The Art of Project Management: Expert advice from experienced project managers in Silicon Valley, and around the world
TOPICS:

Ron Lichty

Ron Lichty has been transforming chaos to clarity and making software development “hum” for most of his 20-plus years managing software development and product organizations. Ron co-authored 2012's highly regarded Addison-Wesley title, Managing the Unmanageable: Rules, Tools, and Insights for Managing Software People and Teams (http://www.managingtheunmanageable.net/ ), his co-author Pixar/Broderbund/Gracenote CTO Mickey Mantle. With over 70 years of combined experience, these two software industry veterans crafted a book designed to help any software manager be more successful. Having spent their careers developing software, leading software development projects, and managing programmers and teams, they distilled their experience into a book that every beginning programming manager would get value from, both to read and to pull from their bookshelves for reference. It's a book that is also helping executives who struggle sponsoring projects dependent upon software success – CEOs, COOs, CTOs, and others – to understand the craft of software development and the intricacies of how to manage software people and teams to deliver software projects successfully. Ron has repeatedly been brought in as a “VPE of Fix-It” to coach and mentor programming managers at all levels and to solve problems like painfully slow product development, past-due estimates with no delivery in sight, challenges arising from geographically dispersed teams, scalability stymied by sluggish data integration, productivity bridled by uncertainty, an "order-taking mentality" from teams that should be eagerly proactive, and teams unable to break out of research and move on to development and delivery. Ron untangles organizational knots, creates roadmaps everyone can follow, builds communications with other parts of the organization, coaches and trains organizations in agile and scrum, and gets teams productive and focused on delivery, quality and customers. Chaos to clarity.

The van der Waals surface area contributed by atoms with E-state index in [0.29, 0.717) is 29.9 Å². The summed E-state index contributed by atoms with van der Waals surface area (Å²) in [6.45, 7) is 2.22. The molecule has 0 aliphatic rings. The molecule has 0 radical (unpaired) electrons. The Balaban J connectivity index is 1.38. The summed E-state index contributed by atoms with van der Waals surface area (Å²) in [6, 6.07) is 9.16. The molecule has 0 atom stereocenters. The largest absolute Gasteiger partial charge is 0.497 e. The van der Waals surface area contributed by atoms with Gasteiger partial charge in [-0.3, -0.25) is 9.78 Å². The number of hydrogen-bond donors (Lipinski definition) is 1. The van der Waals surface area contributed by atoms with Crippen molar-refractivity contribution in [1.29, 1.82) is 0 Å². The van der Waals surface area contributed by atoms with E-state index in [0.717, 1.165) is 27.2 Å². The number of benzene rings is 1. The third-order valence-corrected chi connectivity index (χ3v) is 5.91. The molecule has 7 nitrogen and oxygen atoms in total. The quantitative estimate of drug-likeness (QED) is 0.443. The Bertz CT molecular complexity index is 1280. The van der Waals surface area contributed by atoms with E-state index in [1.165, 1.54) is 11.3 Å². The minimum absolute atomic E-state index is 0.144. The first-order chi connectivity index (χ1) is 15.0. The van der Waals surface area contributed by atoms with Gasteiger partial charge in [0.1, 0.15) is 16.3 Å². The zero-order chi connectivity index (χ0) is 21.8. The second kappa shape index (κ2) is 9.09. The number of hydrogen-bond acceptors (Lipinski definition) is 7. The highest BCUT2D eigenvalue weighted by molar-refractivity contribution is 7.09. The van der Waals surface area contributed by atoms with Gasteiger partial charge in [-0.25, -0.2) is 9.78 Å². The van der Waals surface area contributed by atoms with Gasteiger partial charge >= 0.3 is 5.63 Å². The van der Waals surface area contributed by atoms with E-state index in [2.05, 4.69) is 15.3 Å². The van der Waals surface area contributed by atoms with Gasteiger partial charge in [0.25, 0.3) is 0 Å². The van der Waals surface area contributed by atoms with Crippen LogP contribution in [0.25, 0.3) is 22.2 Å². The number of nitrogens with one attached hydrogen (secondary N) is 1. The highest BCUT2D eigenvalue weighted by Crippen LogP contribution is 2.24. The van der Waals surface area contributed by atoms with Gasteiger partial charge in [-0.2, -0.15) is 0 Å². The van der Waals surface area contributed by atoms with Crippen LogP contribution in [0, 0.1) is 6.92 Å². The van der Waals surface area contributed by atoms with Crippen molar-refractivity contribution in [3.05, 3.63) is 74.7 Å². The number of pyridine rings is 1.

In Praise of “Camps” (you’re going, right?)

In Praise of

“Camps,” if you’ve missed their advent entirely, are one- or two-day conferences that cost little or nothing, with content presented by the attendees. You might think content is “lesser”, given it’s typically attendee-provided, but that hasn’t been my experience. In the Bay Area, this seems to be the season for camps. Code Camp is Saturday/Sunday […]

Share

Good Product Management Matters!

Good Product Management Matters!

As a consulting CTO, I’m on the lookout for the knots in clients’ software development; untangling them has been the key to transforming chaos to clarity and making product delivery hum. As an advocate for best practices, amplified by publication of our book Managing the Unmanageable: Rules, Tools, and Insights for Managing Software People and […]

Share

Agile: Not a Magic Pill

No one on software teams believes in waterfall any longer. That’s what The 2013 Study of Product Team Performance revealed. As the correlation chart shows at a glance, agile, blended and lean teams each correlate their own method with increased profitability, but waterfall teams believe that any method other than waterfall would make their product […]

Share

Onboarding: Critical Success Factor (and mostly overlooked!)

Onboarding: Critical Success Factor (and mostly overlooked!)

It wasn’t a surprise to me to find, for two years in a row, that our Study of Product Team Performance identified that onboarding new team members highly correlates to high product team performance. Last year’s study revealed five factors that, when all are missing, is almost a guarantee of low product team performance, but […]

Share

The most convincing reason to change from waterfall to agile

The most convincing reason to change from waterfall to agile

Given virtually no one on product teams believes in waterfall – even those using waterfall (see my last post on The 2013 Study of Product Team Performance) – what to do about managers who insist upon seeing a waterfall project plan so they can “guarantee that a project will come in on time”? There is, […]

Share

No One Believes in Waterfall

No One Believes in Waterfall